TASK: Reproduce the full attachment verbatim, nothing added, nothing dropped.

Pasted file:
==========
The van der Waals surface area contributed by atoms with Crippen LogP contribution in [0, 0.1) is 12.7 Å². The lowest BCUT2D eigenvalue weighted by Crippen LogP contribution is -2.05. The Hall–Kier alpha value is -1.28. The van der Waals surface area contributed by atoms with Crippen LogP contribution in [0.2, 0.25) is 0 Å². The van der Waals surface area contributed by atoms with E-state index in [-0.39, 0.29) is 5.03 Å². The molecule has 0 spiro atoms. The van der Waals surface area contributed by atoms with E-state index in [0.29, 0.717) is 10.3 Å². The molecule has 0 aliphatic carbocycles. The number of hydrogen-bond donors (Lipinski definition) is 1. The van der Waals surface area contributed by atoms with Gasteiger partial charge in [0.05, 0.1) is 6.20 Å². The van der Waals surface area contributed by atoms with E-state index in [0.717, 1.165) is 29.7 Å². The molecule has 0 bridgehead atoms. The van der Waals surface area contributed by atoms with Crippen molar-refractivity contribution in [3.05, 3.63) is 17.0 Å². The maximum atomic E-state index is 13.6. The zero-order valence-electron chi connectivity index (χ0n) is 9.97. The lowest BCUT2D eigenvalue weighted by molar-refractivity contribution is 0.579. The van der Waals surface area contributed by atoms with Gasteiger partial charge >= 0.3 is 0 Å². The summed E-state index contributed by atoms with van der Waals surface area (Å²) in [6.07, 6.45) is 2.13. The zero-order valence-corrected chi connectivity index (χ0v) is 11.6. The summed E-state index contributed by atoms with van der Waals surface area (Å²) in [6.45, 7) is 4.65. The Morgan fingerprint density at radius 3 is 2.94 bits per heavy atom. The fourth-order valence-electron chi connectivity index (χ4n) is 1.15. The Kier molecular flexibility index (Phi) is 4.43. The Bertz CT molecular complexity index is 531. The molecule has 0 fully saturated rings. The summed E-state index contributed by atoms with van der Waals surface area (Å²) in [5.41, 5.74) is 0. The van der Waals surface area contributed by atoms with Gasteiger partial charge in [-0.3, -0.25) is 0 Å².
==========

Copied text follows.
The van der Waals surface area contributed by atoms with Crippen LogP contribution in [0, 0.1) is 12.7 Å². The lowest BCUT2D eigenvalue weighted by Crippen LogP contribution is -2.05. The Hall–Kier alpha value is -1.28. The van der Waals surface area contributed by atoms with Crippen LogP contribution in [0.2, 0.25) is 0 Å². The van der Waals surface area contributed by atoms with E-state index in [-0.39, 0.29) is 5.03 Å². The molecule has 0 spiro atoms. The van der Waals surface area contributed by atoms with E-state index in [0.29, 0.717) is 10.3 Å². The molecule has 0 aliphatic carbocycles. The number of hydrogen-bond donors (Lipinski definition) is 1. The van der Waals surface area contributed by atoms with Gasteiger partial charge in [0.05, 0.1) is 6.20 Å². The van der Waals surface area contributed by atoms with E-state index in [0.717, 1.165) is 29.7 Å². The molecule has 0 bridgehead atoms. The van der Waals surface area contributed by atoms with Crippen molar-refractivity contribution in [3.05, 3.63) is 17.0 Å². The maximum atomic E-state index is 13.6. The zero-order valence-electron chi connectivity index (χ0n) is 9.97. The lowest BCUT2D eigenvalue weighted by molar-refractivity contribution is 0.579. The van der Waals surface area contributed by atoms with Gasteiger partial charge >= 0.3 is 0 Å². The summed E-state index contributed by atoms with van der Waals surface area (Å²) in [6.07, 6.45) is 2.13. The zero-order valence-corrected chi connectivity index (χ0v) is 11.6. The summed E-state index contributed by atoms with van der Waals surface area (Å²) in [6.45, 7) is 4.65. The Morgan fingerprint density at radius 3 is 2.94 bits per heavy atom. The fourth-order valence-electron chi connectivity index (χ4n) is 1.15. The Kier molecular flexibility index (Phi) is 4.43. The Bertz CT molecular complexity index is 531. The molecule has 0 fully saturated rings. The summed E-state index contributed by atoms with van der Waals surface area (Å²) in [5.41, 5.74) is 0. The van der Waals surface area contributed by atoms with Gasteiger partial charge in [-0.3, -0.25) is 0 Å².